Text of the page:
Another region of Bihar is Mithila, an early centre of learning and the centre of the Videha kingdom. Since the late 1970s, Bihar has lagged far behind other Indian states in terms of social and economic development. Many economists and social scientists claim that this is a direct result of the policies of the central government, such as the Freight equalisation policy, its apathy towards Bihar, lack of Bihari sub-nationalism, the Permanent Settlement of 1793 by the British East India Company; the state government has, made significant strides in developing the state. Improved governance has led to an economic revival in the state through increased investment in infrastructure, better health care facilities, greater emphasis on education, a reduction in crime and corruption; the name Bihar is derived from the Sanskrit and Pali word vihāra, meaning "abode". The region encompassing the present state was dotted with Buddhist vihara, the abodes of Buddhist monks in the ancient and medieval periods.
Medieval writer Minhaj al-Siraj Juzjani records in the Tabaqat-i Nasiri that in 1198 Bakhtiyar Khalji committed a massacre in a town identified with the word known as Bihar Sharif, about 70 km away from Bodh Gaya. Chirand, on the northern bank of the Ganga River, in Saran district, has an archaeological record from the Neolithic age. Regions of Bihar—such as Magadha and Anga—are mentioned in religious texts and epics of ancient India. Mithila gained prominence after establishment of the Videha Kingdom in Āryāvarta. During the late Vedic period, Videha became one of the major political and cultural centers of South Asia, along with Kuru and Pañcāla; the kings of the Videha Kingdom were called Janakas. Sita, a daughter of one of the Janaks of Mithila is mentioned as the consort of Lord Rama, in the Hindu epic, written by Valmiki; the Videha Kingdom became incorporated into the Vajji confederacy which had its capital in the city of Vaishali, in Mithila. Vajji had a republican form of government. Based on the information found in texts pertaining to Jainism and Buddhism, Vajji was established as a republic by the 6th century BCE, before the birth of Gautama Buddha in 563 BCE, making it the first known republic in India.
The region of modern-day southwestern Bihar called Magadha remained the centre of power and culture in India for 1000 years. The Haryanka dynasty, founded in 684 BC, ruled Magadha from the city of Rajgriha; the two well-known kings from this dynasty were Bimbisara and his son Ajatashatru, who imprisoned his father to ascend the throne. Ajatashatru founded the city of Pataliputra which became the capital of Magadha, he conquered the Vajji. The Haryanka dynasty was followed by the Shishunaga dynasty; the Nanda Dynasty ruled a vast tract stretching from Bengal to Punjab. The Nanda dynasty was replaced by India's first empire; the Maurya Empire and the religion of Buddhism arose in the region. The Mauryan Empire, which originated from Magadha in 325 BC, was founded by Chandragupta Maurya, born in Magadha, it had its capital at Pataliputra. The Mauryan emperor, born in Pataliputra is believed to be one of the greatest rulers in the history of the world; the Gupta Empire, which originated in Magadha in 240 AD, is referred as the Golden Age of India in science, astronomy, commerce and Indian philosophy.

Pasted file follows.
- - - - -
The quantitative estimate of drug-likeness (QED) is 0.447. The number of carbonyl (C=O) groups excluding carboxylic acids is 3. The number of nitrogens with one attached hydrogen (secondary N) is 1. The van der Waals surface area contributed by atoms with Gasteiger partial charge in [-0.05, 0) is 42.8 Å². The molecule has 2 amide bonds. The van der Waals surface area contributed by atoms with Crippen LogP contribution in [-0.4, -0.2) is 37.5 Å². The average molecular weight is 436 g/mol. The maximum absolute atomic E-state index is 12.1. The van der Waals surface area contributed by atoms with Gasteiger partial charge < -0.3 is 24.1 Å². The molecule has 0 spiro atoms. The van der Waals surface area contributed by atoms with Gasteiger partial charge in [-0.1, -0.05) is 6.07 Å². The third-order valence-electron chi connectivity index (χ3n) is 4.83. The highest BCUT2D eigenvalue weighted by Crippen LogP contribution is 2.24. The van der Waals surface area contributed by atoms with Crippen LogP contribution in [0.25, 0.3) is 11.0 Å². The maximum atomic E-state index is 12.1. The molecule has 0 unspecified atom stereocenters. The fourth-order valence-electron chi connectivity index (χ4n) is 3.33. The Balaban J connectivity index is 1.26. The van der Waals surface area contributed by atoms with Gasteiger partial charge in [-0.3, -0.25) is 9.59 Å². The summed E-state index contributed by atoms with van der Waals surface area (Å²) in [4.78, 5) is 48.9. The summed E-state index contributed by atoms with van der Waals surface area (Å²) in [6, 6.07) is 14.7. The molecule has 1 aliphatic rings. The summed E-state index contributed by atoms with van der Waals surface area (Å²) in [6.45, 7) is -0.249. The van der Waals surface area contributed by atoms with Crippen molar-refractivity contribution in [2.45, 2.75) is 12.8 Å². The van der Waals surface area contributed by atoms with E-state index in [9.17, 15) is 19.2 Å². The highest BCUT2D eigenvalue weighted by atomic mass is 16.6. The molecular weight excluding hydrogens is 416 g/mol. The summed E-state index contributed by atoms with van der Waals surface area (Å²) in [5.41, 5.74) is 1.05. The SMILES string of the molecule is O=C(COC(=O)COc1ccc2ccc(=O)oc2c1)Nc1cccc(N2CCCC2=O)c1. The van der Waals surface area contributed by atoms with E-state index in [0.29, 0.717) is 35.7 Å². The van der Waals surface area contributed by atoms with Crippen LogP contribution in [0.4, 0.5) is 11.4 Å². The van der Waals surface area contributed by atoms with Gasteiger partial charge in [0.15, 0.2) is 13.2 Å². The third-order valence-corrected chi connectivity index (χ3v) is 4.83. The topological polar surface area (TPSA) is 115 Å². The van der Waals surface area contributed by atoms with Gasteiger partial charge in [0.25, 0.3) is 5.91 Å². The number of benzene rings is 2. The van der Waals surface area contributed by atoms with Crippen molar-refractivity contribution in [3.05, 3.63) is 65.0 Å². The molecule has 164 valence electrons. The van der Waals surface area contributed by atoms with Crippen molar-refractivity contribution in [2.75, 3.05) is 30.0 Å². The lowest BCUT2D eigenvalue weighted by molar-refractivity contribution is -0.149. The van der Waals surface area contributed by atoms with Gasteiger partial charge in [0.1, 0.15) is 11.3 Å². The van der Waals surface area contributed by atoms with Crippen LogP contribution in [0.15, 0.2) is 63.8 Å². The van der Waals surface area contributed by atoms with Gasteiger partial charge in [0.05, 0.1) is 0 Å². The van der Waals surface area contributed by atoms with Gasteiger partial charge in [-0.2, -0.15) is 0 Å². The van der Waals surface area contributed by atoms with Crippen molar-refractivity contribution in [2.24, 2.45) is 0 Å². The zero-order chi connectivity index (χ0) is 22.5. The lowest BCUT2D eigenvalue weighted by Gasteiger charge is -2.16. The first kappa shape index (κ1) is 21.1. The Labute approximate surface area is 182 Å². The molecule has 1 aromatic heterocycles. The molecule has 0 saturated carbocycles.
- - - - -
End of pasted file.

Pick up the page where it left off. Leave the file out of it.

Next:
Bihar and Bengal was invaded by Rajendra Chola I of the Chola dynasty in the 11th century. Buddhism in Magadha went into decline due to the invasion of Muhammad bin Bakhtiyar Khalji, during which many of the viharas and the famed universities of Nalanda and Vikramashila were destroyed, it was claimed. D. N. Jha suggests, that these incidents were the result of Buddhist-Brahmin skirmishes in a fight for supremacy. After fall of Pala Empire, Chero dynasty ruled some parts of Bihar from 12th century to 16th century till Mughal rule. In 1540, the great Pathan chieftain, Sher Shah Suri, from Sasaram, took northern India from the Mughals, defeating the Mughal army of Emperor Humayun. Sher Shah declared Delhi his capital. From the 11th century to the 20th century, Mithila was ruled by various indigenous dynasties; the first of these were the Karnatas, followed by the Oinwar dynasty and Raj Darbhanga. It was during this period that the capital of Mithila was shi
Orders of magnitude (area)
This page is a progressive and labelled list of the SI area orders of magnitude, with certain examples appended to some list objects. Orders of magnitude